> And there is presumably a way to access them, independently from any other
Yes, the port connection information is available via the "Port" object.
But, "Port" objects provide access to information from other syntactic
elements as well, several of which can also have attributes attached.
But, as with "Module" objects, "Port" objects provide access to only
*one* set of attributes.
> I don't know whether anyone had a specific purpose in mind for attaching
> attributes to defparams. Note that if somebody wanted to use a defparam
> mechanism to control an attribute attached to a parameter, there is already
> a way to do that without any kind of attribute overrides.
> module top;
> defparam top.A.a = 123;
> defparam top.A.a_override_attr = 1;
> modA A();
> module modA;
> parameter a_override_attr = 0;
> (* override = a_override_attr; *) parameter a = 1;
> Since attribute definitions can be any constant expression, they can
> include parameter values, which can be defparam'ed from elsewhere.
> This effectively allows the Verilog code to define its own "propagation"
> of attribute values via the parameter value propagation mechanisms.
I now agree this is fine. Separate access to attributes attached to the
parameter, and to the defparam are available, so this is not an issue in
my mind anymore.
> >5. Parameter Assign Attributes
> > According to the BNF in 1364-2001, attributes can be attached to parameter
> > assignments in module instantiations.
> > module top;
> > modA #((* override *) 123) A();
> > endmodule
> > module modA;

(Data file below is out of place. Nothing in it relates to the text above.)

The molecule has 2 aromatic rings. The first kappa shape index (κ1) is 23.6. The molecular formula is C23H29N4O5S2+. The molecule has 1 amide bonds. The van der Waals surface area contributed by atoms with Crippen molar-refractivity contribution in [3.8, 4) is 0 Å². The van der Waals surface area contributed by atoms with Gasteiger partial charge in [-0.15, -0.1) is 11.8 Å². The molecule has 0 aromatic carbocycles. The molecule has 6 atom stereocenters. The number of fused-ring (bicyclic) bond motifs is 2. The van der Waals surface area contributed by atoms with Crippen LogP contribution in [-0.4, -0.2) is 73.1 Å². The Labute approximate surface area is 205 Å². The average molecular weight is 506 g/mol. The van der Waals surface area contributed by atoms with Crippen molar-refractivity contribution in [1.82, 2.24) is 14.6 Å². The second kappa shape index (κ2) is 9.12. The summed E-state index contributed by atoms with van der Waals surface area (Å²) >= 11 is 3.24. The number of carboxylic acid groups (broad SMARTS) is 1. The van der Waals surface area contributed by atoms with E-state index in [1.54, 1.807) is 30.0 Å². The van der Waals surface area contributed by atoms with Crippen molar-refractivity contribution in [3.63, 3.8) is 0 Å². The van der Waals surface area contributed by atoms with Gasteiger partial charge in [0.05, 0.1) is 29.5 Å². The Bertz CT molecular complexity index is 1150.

> > parameter a = 1;
> > endmodule
> > QUESTION 1: Should the attribute "override" be attached to or
> > combined with the attributes of the parameter "a" in instance "A"
> > of module "modA"? Or should "override" only appear as an
> > attribute of the parameter assignment?
> You can undoubtedly predict my answer by now.
As with defparam's, separate access to each set of attributes is
available, so no longer an issue for me.
> >6. Generate Attributes
> > According to the BNF in 1364-2001, attributes can be attached to
> > a "generate-endgenerate" structure, but not to generate items within
> > that structure.
> > QUESTION 1: What happens to the attributes attached generate/endgenerate
> > structure during the design elaboration process? The
> > generate/endgenerate structure will be replaced by its expansion in
> > the elaborated design.
> If VPI does not provide access to the generate/endgenerate structure, then
> there was no point in attaching attributes to it. This may be one of those
> mismatches between the language and VPI sections I mentioned.
> As far as attachment to generate items, can't most of those items already
> have attributes attached? E.g. a module instantiation can have an attribute
> attached to it, whether it is inside a generate or not. Allowing it to have
> an attribute attached to it as a module instantiation and as a generate
> item would create an ambiguous grammar. How could you tell which one the
> attribute is attached to, when the syntax is identical?
Yes, you are right, individual generate items can have attributes
attached. I missed that.
The issue remaining is what happens to any attributes attached to the
"generate" structure itself?